Jose Baez - Sanctions, Contempt of Court, and Bar Discipline - Judge Perry Warns Jose Baez and Jeff Ashton of All Three: What Are They?

Jose Baez was sanctioned by Judge Perry earlier this year, and today Perry warned from the bench that he'll be considering contempt of court as well as additional sanctions after the trial has concluded ... and by mentioning the Florida Bar, he's brought up the possibility of a grievance being filed against Mr. Baez, too. 

Sure, the prosecution got pulled into the "gamesmanship" warning from the bench, but I doubt many attorneys are thinking that Jeff Ashton is facing serious consequences here: it's pretty clear that Jose Baez is in trouble, and here's why and what it's based upon.  (Not including Baez's lack of experience and not being a death-qualified attorney in Florida).

First, consider where the trial stands.   

Counting jury selection, the Casey Anthony trial has been going on for over a month and here we are, on a Monday morning in the middle of the defense's case, and there's no court this afternoon.  No evidence for a sequestered jury again today, after losing time on Saturday as well. 

The defense has blown up a trial calendar that had been proceeding along on its tracks very efficiently.  This is because the defense experts are being asked on the stand about things that go outside their areas of expertise as well as outside their reports.  Experts are allowed to provide opinion to the factfinder within set boundaries.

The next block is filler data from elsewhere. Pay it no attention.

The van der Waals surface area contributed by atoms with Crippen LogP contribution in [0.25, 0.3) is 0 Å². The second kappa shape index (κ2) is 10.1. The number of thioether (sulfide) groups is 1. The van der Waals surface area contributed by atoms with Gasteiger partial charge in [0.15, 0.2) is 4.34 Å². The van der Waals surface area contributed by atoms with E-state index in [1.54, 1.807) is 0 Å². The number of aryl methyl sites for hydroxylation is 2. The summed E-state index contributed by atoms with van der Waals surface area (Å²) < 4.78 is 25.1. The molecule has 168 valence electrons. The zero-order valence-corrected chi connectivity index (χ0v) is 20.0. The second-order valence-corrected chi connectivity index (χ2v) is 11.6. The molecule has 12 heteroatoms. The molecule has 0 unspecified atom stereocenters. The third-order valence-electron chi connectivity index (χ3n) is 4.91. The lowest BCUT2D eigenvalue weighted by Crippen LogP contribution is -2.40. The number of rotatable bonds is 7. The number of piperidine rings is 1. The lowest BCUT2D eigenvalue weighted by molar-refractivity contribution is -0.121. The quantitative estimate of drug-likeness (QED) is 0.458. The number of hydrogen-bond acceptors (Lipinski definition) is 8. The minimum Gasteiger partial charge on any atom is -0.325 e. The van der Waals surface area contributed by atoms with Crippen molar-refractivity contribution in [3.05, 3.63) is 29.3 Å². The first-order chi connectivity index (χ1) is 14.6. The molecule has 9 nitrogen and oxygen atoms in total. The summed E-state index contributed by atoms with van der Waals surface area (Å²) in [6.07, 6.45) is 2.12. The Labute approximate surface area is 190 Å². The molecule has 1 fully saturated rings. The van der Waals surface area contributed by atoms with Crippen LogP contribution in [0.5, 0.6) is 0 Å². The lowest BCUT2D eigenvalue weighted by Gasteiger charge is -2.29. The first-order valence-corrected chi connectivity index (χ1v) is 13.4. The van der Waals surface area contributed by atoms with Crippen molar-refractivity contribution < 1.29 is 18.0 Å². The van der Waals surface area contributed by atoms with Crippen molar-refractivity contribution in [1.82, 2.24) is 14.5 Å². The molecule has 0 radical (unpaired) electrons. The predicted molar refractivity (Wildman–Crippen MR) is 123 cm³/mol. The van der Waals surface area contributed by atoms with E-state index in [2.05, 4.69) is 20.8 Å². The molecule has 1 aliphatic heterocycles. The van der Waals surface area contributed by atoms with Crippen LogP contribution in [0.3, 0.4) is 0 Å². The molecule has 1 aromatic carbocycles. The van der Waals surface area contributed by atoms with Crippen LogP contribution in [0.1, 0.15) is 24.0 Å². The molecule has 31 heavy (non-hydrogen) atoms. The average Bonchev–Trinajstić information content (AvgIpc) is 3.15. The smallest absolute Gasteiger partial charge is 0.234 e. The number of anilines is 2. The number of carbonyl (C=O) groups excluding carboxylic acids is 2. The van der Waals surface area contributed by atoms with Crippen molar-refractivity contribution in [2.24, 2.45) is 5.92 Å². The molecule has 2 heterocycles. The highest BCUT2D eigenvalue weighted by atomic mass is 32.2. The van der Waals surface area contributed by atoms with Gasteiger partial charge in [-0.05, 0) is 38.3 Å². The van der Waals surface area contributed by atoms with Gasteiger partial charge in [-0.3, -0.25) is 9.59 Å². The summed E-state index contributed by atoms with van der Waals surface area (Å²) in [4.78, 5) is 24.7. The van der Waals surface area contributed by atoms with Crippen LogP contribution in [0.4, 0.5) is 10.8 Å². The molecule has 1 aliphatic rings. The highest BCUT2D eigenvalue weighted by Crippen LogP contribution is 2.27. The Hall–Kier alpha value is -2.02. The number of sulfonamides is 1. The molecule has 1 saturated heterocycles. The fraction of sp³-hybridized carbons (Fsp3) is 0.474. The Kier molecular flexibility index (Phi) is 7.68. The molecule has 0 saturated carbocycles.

During the discovery process, each side learns of the opposition's testifying experts - what they know, what they've been given and told, and what they are going to tell the jury on the stand and in their written reports. 

This is basic advocacy, no big surprises here that the judge is upset that these basic boundaries are being disrespected and that he's making these warnings from the bench.   He's trying to get control of that calendar back, get the trial proceeding as it should be. 

Second, What's Going On: Hiding the Ball.   

So when the defense experts start flopping over into areas outside their designation and their reports it mucks up the efficiency of things -- and it's not fair.  Just as Judge Perry explained on Saturday, it's playing "gotcha." 

Sure, state attorneys are being pulled into the "game" because they didn't depose these experts - but depositions cost money for one thing, and secondly, if the opinion looks pretty clear - then why spend that time and money?  You are supposed to be able to depend upon the opposing side to abide by standard procedure.